Middle and high school students are among the most affected by the changes the pandemic wrought, as sports, performances, competitions and other normal activities were wiped off the school calendars and their lives were wrenched by repeated quarantines and transitions to virtual school.

These disruptions also have sent the highest-risk children home to troubled families and unsafe conditions.

“Our youth are struggling the most,” Leslie said. “They have been affected disproportionately.”

She cited a report called “The Voices of Wisconsin Students” which gathered testimony from 160 middle- and high-schoolers from 68 communities in 38 of the state’s counties.

The teens reported increases in anxiety and depression, the worsening of existing mental health conditions, and increased instances of substance abuse, be it drugs, alcohol or vaping.

Despite the greater need, a lot of teens still are hesitant to reach out, so their needs are going unmet, Leslie said.

In response to increased need, mental health professionals are working with schools and the community to raise awareness and get the word out about all of the resources that are available to help.

The behavioral health manager cited a current report entitled “the State of Mental Health in America” (2021), which relayed that 19% of adults have experienced mental illness in the last year.

“That’s up by 1.5 million people from the previous year’s data set,” Leslie said.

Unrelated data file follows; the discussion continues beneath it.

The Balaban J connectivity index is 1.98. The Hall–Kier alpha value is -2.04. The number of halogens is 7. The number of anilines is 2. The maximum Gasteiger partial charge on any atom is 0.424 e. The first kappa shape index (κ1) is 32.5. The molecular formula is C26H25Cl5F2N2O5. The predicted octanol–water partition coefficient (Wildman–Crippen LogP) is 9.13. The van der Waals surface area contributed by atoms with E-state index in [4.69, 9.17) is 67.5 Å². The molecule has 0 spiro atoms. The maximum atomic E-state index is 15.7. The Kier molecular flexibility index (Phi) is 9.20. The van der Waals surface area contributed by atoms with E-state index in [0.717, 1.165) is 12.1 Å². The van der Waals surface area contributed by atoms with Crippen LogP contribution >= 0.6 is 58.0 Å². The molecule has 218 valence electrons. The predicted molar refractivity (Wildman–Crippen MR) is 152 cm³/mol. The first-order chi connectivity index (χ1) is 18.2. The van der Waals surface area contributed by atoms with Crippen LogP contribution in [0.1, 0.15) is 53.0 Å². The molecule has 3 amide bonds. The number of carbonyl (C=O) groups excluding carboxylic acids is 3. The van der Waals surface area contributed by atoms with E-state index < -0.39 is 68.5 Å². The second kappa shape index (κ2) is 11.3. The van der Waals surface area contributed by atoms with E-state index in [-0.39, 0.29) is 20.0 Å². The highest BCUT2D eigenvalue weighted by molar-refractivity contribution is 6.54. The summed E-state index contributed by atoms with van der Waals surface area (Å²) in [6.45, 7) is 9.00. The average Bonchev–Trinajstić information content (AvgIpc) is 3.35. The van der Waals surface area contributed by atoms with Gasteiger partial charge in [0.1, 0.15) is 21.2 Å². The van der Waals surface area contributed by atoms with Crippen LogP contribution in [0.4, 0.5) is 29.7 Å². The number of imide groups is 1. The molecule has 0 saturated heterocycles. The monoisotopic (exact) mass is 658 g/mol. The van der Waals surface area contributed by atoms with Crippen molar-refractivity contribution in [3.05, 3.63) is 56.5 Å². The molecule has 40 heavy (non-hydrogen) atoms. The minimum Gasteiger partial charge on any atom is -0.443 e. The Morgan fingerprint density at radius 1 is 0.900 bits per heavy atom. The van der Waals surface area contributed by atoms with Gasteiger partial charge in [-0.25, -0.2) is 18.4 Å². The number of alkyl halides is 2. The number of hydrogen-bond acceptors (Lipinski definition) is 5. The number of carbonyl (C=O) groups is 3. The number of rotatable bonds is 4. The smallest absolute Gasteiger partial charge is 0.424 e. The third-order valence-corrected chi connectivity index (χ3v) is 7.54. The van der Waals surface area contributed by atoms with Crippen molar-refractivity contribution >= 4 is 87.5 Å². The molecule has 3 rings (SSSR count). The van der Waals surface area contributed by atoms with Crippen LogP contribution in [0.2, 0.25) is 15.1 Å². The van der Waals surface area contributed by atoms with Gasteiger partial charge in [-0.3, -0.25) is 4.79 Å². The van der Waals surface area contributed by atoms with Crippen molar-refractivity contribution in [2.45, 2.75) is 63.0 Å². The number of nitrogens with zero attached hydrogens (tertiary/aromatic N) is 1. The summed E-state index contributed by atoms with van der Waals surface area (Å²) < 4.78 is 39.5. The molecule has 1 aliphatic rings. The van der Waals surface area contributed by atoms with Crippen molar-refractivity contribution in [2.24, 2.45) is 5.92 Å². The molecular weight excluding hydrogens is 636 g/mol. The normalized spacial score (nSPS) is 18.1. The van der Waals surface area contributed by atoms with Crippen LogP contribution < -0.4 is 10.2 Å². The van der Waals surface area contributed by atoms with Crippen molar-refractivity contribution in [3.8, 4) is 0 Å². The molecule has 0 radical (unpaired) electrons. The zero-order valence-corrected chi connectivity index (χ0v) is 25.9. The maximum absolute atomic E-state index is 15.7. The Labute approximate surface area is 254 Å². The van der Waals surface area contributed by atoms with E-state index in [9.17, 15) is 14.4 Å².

Among youth, 9.7% struggle with severe, major depression, she noted.

“Among these, only 27% receive consistent care, and one-third of that high-risk group are going without treatment entirely,” Leslie said.

Engaging the schools in the fight to make sure students get the mental health help they need is one way to mitigate the problem, she said.

However, it’s been a challenge to make mental health a priority, Leslie said, when schools have limited budgets and already are tasked with so many responsibilities, the top one being academics.

Fort HealthCare is working to bridge the gap by providing mental health services right in the schools. Assisted, in part, by grant funding, the hospital currently has a therapist working within the Fort Atkinson and Whitewater schools, and also is working closely with the Cambridge schools.

The Jefferson schools recently hired an in-house professional to serve the same purpose, Leslie said.

The in-school programs are getting good reviews from both schools and participants, she said, and the hospital has seen its contracts increase every year.

In the community as a whole, Fort HealthCare is part of a coalition of professionals and advocates working to raise awareness and to eliminate the stigma “mental illness” has long held.

“There’s been this perception that mental health doesn’t affect ‘us,’” Leslie said. “It’s just those people over there, the disadvantaged and people who aren’t taking care of themselves.

“But this doesn’t affect just a small segment of the population,” she added. “We are all people and it affects all of us — if not directly, then indirectly.”

Leslie noted that worldwide, $1 trillion in lost productivity per year can be traced back to mental health issues.

It doesn’t need to be that way, though, she said. If we consider this part of the human experience — a normal thing that can be treated — and make that treatment accessible, a lot of adverse outcomes can be avoided.

People may visit the Fort Atkinson Club’s website for more information.

Recommended for you

Load comments